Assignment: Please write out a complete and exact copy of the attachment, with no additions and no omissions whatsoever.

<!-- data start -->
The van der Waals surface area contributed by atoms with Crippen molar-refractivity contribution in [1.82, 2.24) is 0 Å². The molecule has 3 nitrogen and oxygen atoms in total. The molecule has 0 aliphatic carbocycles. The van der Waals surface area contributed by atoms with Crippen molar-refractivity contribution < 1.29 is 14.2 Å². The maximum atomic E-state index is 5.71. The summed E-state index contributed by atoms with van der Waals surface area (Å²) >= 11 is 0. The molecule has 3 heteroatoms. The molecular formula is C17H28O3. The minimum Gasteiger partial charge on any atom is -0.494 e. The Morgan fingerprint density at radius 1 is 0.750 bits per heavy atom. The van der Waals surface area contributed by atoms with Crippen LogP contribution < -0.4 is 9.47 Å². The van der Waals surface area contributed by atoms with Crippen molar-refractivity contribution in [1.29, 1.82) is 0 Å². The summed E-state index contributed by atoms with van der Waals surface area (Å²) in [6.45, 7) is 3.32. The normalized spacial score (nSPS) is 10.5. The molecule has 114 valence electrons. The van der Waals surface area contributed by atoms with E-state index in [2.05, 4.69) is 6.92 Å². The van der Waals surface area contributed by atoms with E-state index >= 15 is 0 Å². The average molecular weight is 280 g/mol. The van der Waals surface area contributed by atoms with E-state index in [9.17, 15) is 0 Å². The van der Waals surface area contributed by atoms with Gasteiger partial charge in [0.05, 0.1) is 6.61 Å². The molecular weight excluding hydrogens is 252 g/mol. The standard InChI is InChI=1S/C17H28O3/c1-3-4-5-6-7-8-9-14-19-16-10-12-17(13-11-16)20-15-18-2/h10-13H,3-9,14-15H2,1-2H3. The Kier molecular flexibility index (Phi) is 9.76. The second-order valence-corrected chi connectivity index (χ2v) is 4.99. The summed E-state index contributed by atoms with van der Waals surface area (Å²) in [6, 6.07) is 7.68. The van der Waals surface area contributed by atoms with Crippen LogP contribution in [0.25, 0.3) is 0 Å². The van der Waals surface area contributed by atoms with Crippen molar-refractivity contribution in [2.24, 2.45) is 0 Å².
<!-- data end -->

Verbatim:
The van der Waals surface area contributed by atoms with Crippen molar-refractivity contribution in [1.82, 2.24) is 0 Å². The molecule has 3 nitrogen and oxygen atoms in total. The molecule has 0 aliphatic carbocycles. The van der Waals surface area contributed by atoms with Crippen molar-refractivity contribution < 1.29 is 14.2 Å². The maximum atomic E-state index is 5.71. The summed E-state index contributed by atoms with van der Waals surface area (Å²) >= 11 is 0. The molecule has 3 heteroatoms. The molecular formula is C17H28O3. The minimum Gasteiger partial charge on any atom is -0.494 e. The Morgan fingerprint density at radius 1 is 0.750 bits per heavy atom. The van der Waals surface area contributed by atoms with Crippen LogP contribution < -0.4 is 9.47 Å². The van der Waals surface area contributed by atoms with Crippen molar-refractivity contribution in [1.29, 1.82) is 0 Å². The summed E-state index contributed by atoms with van der Waals surface area (Å²) in [6.45, 7) is 3.32. The normalized spacial score (nSPS) is 10.5. The molecule has 114 valence electrons. The van der Waals surface area contributed by atoms with E-state index in [2.05, 4.69) is 6.92 Å². The van der Waals surface area contributed by atoms with E-state index >= 15 is 0 Å². The average molecular weight is 280 g/mol. The van der Waals surface area contributed by atoms with E-state index in [9.17, 15) is 0 Å². The van der Waals surface area contributed by atoms with Gasteiger partial charge in [0.05, 0.1) is 6.61 Å². The molecular weight excluding hydrogens is 252 g/mol. The standard InChI is InChI=1S/C17H28O3/c1-3-4-5-6-7-8-9-14-19-16-10-12-17(13-11-16)20-15-18-2/h10-13H,3-9,14-15H2,1-2H3. The Kier molecular flexibility index (Phi) is 9.76. The second-order valence-corrected chi connectivity index (χ2v) is 4.99. The summed E-state index contributed by atoms with van der Waals surface area (Å²) in [6, 6.07) is 7.68. The van der Waals surface area contributed by atoms with Crippen LogP contribution in [0.25, 0.3) is 0 Å². The van der Waals surface area contributed by atoms with Crippen molar-refractivity contribution in [2.24, 2.45) is 0 Å².